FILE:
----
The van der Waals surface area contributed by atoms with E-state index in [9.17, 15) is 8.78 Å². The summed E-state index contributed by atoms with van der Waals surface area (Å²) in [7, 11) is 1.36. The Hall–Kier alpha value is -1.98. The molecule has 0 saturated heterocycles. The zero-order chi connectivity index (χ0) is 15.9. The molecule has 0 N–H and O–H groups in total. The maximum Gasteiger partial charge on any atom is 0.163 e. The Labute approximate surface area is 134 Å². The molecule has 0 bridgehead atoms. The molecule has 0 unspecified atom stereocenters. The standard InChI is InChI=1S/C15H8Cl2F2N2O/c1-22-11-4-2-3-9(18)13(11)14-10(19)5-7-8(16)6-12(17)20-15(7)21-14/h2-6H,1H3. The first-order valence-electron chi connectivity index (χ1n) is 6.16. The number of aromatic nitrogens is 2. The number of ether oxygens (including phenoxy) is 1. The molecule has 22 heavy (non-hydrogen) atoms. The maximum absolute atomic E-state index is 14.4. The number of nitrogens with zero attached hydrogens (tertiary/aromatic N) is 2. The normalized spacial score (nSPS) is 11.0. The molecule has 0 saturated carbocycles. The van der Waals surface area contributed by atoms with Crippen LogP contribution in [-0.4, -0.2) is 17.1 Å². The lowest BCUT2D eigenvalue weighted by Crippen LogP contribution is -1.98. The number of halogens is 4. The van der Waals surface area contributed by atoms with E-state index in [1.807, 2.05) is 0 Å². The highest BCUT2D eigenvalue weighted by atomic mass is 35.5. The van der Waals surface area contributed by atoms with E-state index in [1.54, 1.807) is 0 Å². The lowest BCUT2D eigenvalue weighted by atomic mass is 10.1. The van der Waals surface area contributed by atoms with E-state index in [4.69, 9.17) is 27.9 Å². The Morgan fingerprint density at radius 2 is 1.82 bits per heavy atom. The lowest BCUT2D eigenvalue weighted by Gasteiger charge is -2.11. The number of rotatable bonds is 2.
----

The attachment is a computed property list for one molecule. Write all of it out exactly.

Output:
The van der Waals surface area contributed by atoms with E-state index in [9.17, 15) is 8.78 Å². The summed E-state index contributed by atoms with van der Waals surface area (Å²) in [7, 11) is 1.36. The Hall–Kier alpha value is -1.98. The molecule has 0 saturated heterocycles. The zero-order chi connectivity index (χ0) is 15.9. The molecule has 0 N–H and O–H groups in total. The maximum Gasteiger partial charge on any atom is 0.163 e. The Labute approximate surface area is 134 Å². The molecule has 0 bridgehead atoms. The molecule has 0 unspecified atom stereocenters. The standard InChI is InChI=1S/C15H8Cl2F2N2O/c1-22-11-4-2-3-9(18)13(11)14-10(19)5-7-8(16)6-12(17)20-15(7)21-14/h2-6H,1H3. The first-order valence-electron chi connectivity index (χ1n) is 6.16. The number of aromatic nitrogens is 2. The number of ether oxygens (including phenoxy) is 1. The molecule has 22 heavy (non-hydrogen) atoms. The maximum absolute atomic E-state index is 14.4. The number of nitrogens with zero attached hydrogens (tertiary/aromatic N) is 2. The normalized spacial score (nSPS) is 11.0. The molecule has 0 saturated carbocycles. The van der Waals surface area contributed by atoms with Crippen LogP contribution in [-0.4, -0.2) is 17.1 Å². The lowest BCUT2D eigenvalue weighted by Crippen LogP contribution is -1.98. The number of halogens is 4. The van der Waals surface area contributed by atoms with E-state index in [1.807, 2.05) is 0 Å². The highest BCUT2D eigenvalue weighted by atomic mass is 35.5. The van der Waals surface area contributed by atoms with E-state index in [1.54, 1.807) is 0 Å². The lowest BCUT2D eigenvalue weighted by atomic mass is 10.1. The van der Waals surface area contributed by atoms with E-state index in [4.69, 9.17) is 27.9 Å². The Morgan fingerprint density at radius 2 is 1.82 bits per heavy atom. The lowest BCUT2D eigenvalue weighted by Gasteiger charge is -2.11. The number of rotatable bonds is 2.